Cycling book review: “Ulysses” by James Joyce
April 17, 2016 § 18 Comments
Although regarded by discriminating readers as the greatest novel of all time, and regarded by less discriminating readers as gibberish, “Ulysses” by James Joyce is unquestionably one of the greatest books in any language about cycling, better even than “Positively False” by Floyd Landis.
After recently completing this mammoth read from Mammon at the pace of 25 pages per day (est. 2.6 minutes per page), I realized that far from being a modern allegory about Odysseus, “Ulysses” is in fact a book about bicycling.
In the spirit of the freshman English class that I failed, what follows are my textual references to support my novel thesis about this most novel novel. After 782 pages of careful analysis I discovered that Joyce writes movingly and with passion, depth, and understanding about bicycling exactly thirteen times. Here they are.
- “They passed from behind Mr Bloom along the curbstone. Beard and bicycle. Young woman.”
- “His eyes followed the high figure in homespun, beard and bicycle, a listening woman at his side.”
- “Gerty MacDowell loves the boy that has the bicycle.”
- “As per usual somebody’s nose was out of joint about the boy that had the bicycle off the London bridge road always riding up and down in front of her window.”
- “W. E. Wylie who was racing in the bicycle races in Trinity college university.”
- “But he was undeniably handsome with an exquisite nose and he was what he looked, every inch a gentleman, the shape of his head too at the back without his cap on that she would know anywhere something off the common and the way he turned the bicycle at the lamp with his hands off the bars and also the nice perfume of those good cigarettes and besides they were both of a size too he and she and that was why Edy Boardman thought she was so frightfully clever because he didn’t go and ride up and down in front of her bit of a garden.”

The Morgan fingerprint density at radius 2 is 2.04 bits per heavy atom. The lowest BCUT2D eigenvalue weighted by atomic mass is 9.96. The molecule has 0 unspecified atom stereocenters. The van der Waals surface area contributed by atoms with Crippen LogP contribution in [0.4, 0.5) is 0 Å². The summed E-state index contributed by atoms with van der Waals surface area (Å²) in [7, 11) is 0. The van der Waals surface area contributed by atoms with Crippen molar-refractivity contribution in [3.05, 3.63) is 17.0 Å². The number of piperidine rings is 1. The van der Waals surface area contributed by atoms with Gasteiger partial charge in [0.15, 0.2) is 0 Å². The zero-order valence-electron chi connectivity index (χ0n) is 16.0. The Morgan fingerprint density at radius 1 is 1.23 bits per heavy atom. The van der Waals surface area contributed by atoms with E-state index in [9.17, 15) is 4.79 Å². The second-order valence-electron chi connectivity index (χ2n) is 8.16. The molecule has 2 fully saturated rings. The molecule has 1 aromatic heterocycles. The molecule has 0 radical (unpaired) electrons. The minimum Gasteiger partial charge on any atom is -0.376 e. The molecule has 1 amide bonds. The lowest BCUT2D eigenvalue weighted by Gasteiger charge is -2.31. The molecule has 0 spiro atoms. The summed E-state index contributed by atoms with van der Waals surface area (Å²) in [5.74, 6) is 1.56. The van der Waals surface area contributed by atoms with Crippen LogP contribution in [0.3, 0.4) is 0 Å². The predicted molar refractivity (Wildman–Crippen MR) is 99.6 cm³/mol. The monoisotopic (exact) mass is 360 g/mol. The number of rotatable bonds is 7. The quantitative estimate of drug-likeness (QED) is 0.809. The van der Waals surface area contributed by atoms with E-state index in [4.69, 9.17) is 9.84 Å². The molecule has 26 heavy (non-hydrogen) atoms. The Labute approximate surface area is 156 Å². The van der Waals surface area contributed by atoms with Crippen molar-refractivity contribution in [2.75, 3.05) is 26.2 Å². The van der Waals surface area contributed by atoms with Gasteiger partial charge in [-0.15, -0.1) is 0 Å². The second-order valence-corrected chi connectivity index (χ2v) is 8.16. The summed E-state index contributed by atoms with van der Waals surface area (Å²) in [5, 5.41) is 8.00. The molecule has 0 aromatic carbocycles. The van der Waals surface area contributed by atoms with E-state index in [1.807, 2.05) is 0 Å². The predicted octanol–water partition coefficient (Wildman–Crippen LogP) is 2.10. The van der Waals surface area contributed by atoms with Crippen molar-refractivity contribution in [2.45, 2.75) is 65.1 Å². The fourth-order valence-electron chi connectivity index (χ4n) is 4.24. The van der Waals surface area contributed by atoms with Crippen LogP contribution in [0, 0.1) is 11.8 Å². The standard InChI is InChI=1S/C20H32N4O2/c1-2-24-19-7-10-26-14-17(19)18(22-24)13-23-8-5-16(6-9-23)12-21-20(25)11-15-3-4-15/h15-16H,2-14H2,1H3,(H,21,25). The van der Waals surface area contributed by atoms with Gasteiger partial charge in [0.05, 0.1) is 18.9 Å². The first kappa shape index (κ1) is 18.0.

- “His right hand holds a bicycle pump.”
- “He smites with his bicycle pump the crayfish in his left hand.”
- “Love on hackney jaunt Blazes blind coddoubled bicyclers Dilly with snowcake no fancy clothes.”
- “He had sometimes propelled her on warm summer evenings, an infirm widow of independent, if limited, means, in her convalescent bathchair with slow revolutions of its wheels as far as the corner of the North Circular road opposite Mr Gavin Low’s place of business where she had remained for a certain time scanning through his onelensed binocular fieldglasses unrecognisable citizens on tramcars, roadster bicycles equipped with inflated pneumatic tyres, hackney carriages, tandems, private and hired landaus, dogcarts, ponytraps and brakes passing from the city to the Phoenix Park and vice versa.”
- “of course hes mad on the subject of drawers thats plain to be seen always skeezing at those brazenfaced things on the bicycles with their skirts blowing up to their navels even when Milly and I were out with him at the open air fete”
- “pretending to read out the Hebrew on them I wanted to fire his pistol he said he hadnt one he didnt know what to make of me with his peak cap on that he always wore crooked as often as I settled it straight H M S Calypso swinging my hat that old Bishop that spoke off the altar his long preach about womans higher functions about girls now riding the bicycle and wearing peak caps and the new woman bloomers God send him sense and me more money”
- “can Milly come out please shes in great demand to pick what they can out of her round in Nelson street riding Harry Devans bicycle at night”
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